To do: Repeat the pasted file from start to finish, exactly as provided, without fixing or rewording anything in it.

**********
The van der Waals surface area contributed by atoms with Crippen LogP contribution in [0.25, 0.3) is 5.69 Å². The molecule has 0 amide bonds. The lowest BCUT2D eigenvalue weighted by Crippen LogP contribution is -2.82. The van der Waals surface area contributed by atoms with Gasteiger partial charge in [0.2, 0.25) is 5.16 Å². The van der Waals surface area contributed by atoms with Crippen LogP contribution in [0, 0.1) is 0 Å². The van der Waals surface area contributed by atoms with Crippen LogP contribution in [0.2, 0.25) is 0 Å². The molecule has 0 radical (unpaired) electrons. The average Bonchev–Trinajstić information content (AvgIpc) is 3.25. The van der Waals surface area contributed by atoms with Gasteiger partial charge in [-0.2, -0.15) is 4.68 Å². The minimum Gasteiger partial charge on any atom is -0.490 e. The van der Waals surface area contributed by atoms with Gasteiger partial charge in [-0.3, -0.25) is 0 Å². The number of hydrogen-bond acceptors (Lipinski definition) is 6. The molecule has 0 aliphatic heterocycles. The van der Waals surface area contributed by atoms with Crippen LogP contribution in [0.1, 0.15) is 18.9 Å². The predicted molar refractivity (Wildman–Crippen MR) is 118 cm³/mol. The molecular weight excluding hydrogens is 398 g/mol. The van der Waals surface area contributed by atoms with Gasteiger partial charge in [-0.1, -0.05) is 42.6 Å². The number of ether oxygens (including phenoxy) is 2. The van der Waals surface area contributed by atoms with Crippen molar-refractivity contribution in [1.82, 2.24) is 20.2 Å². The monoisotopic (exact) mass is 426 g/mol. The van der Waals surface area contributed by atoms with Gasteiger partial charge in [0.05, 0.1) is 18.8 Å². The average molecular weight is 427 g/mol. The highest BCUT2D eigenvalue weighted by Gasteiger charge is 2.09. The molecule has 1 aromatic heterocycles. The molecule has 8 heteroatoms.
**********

The van der Waals surface area contributed by atoms with Crippen LogP contribution in [0.25, 0.3) is 5.69 Å². The molecule has 0 amide bonds. The lowest BCUT2D eigenvalue weighted by Crippen LogP contribution is -2.82. The van der Waals surface area contributed by atoms with Gasteiger partial charge in [0.2, 0.25) is 5.16 Å². The van der Waals surface area contributed by atoms with Crippen LogP contribution in [0, 0.1) is 0 Å². The van der Waals surface area contributed by atoms with Crippen LogP contribution in [0.2, 0.25) is 0 Å². The molecule has 0 radical (unpaired) electrons. The average Bonchev–Trinajstić information content (AvgIpc) is 3.25. The van der Waals surface area contributed by atoms with Gasteiger partial charge in [-0.2, -0.15) is 4.68 Å². The minimum Gasteiger partial charge on any atom is -0.490 e. The van der Waals surface area contributed by atoms with Gasteiger partial charge in [-0.3, -0.25) is 0 Å². The number of hydrogen-bond acceptors (Lipinski definition) is 6. The molecule has 0 aliphatic heterocycles. The van der Waals surface area contributed by atoms with Crippen LogP contribution in [0.1, 0.15) is 18.9 Å². The predicted molar refractivity (Wildman–Crippen MR) is 118 cm³/mol. The molecular weight excluding hydrogens is 398 g/mol. The van der Waals surface area contributed by atoms with Gasteiger partial charge in [-0.1, -0.05) is 42.6 Å². The number of ether oxygens (including phenoxy) is 2. The van der Waals surface area contributed by atoms with Crippen molar-refractivity contribution in [1.82, 2.24) is 20.2 Å². The monoisotopic (exact) mass is 426 g/mol. The van der Waals surface area contributed by atoms with Gasteiger partial charge in [0.05, 0.1) is 18.8 Å². The average molecular weight is 427 g/mol. The highest BCUT2D eigenvalue weighted by Gasteiger charge is 2.09. The molecule has 1 aromatic heterocycles. The molecule has 8 heteroatoms.